Does Your Content Marketing Sound Like Facebook Spam?
"This message contains blocked content that has previously been flagged as abusive or spammy. Let us know if you think this is an error." -- Facebook notification for message senders
With all the wonders and joys of content marketing on the Internet, there come a few drawbacks. Consider this: according to Mashable, 89% of all email is spam. Facebook claims about 4% of the content shared on the network is spam, as well. While the Facebook number may seem small, the social media giant has an aggressive anti-spam security system set in place, starting with the warning above that sometimes appears when you're sending messages to others on the network.
For PR pros and small business marketers generating content for Facebook and other social media sites, it's important to stay as far away from spam-alerting content as possible. Check these 5 tips out to make sure your content is appreciated rather than flagged as spammy:
1. Make Your Timing Perfect
While it's advantageous to stay engaged with audiences via your Facebook business posts, too much of a good thing can have negative repercussions. Keep your posts on a consistent schedule. We suggest steady updates of one or two a day.
It's important to remember that letting your posts languish can also be a turn-off to readers. If you've abandoned your regular posts, it's more than likely your audiences will abandon you.
2. Give Audiences Reason To Read
One hallmark of spam is that it brings no value to the people who read it. Keep this in mind when you draft your content. You should always ask if what you're sharing makes peoples' lives better. To do that, test your content to see if:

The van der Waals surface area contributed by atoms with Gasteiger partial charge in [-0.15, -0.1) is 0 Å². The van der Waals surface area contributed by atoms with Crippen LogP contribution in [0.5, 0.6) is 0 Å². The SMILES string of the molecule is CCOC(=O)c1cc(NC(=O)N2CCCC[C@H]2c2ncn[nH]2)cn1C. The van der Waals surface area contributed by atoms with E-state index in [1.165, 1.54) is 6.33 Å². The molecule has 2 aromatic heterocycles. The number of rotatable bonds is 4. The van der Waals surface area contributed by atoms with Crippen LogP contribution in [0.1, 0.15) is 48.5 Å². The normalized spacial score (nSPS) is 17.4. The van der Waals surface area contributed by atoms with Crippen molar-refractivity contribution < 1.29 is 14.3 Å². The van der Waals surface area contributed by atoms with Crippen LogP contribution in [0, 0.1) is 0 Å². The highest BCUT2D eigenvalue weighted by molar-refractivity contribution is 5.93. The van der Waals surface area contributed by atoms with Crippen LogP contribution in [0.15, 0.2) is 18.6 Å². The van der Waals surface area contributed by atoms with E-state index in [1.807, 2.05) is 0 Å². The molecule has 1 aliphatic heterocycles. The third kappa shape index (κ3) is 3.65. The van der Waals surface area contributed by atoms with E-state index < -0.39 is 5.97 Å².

- It engages readers immediately
- It provides specific value for their lives
- It motivates them to act
- It compells them to share
Write in a tone that invites readers to return. Using humor is a solid way to win over audiences. Sharing unique news is effective, as well.
3. Invite Audiences To Participate
One of the best ways to know if your content marketing is hitting it off with readers is to get their feedback. Spammy content doesn't initiate conversation, it stops it. Go the opposite direction with your posts. Encourage reader opinions, invite them to share their own experiences and continue the discussion once you've started it.
For example, when the University of Southern California posted about the then-upcoming 2010 graduation, they asked graduating students to share their best of stories. Once audiences responded, the school answered each person back with a unique congratulatory message. This discussion launched multiple threads and built a huge wave of interest in the graduation ceremonies.
4. Avoid Spamalicious Language
There are hundreds of words that set off email marketing spam filters for a reason. They are loud, pushy, misleading and irritating. Stay away from those words in your Facebook posts, as well.
How do you know if your language has that spam twang? Chances are, when you're more interested in pushing your products, services or brand than you are in providing value to your readers, you may be headed in that direction.
5. Use Good Ideas For Inspiration
According to the network, 1.5 million businesses have Facebook pages but not all are high performers. So, what sets the best apart? They manage to create a sense of community for their fans.
Need some inspiration? Check out 4 businesses that are rocking Facebook with creative ideas:
- Ben & Jerry's—Visit the photo gallery of happy Ben & Jerry fans enjoying their ice cream in unique locations
- iTunes – Become a fan and you get 20 free songs
- Starbucks – Get to know CEO Howard Schultz via his cool updates
- Redbull – Check out the video of the Redbull racing NASCAR driver Brian Vickers and his pit crew performing a pit stop in Times Square
Facebook is a channel where there are few limits when it comes to creatively connecting with audiences. Stay away from spammy ideas and language and step out of the box to connect with your fans in unique ways that elevate your content marketing effots.
Need other ideas on how to leverage social media better? Check out our Social Media Survival Kit For Small Businesses.
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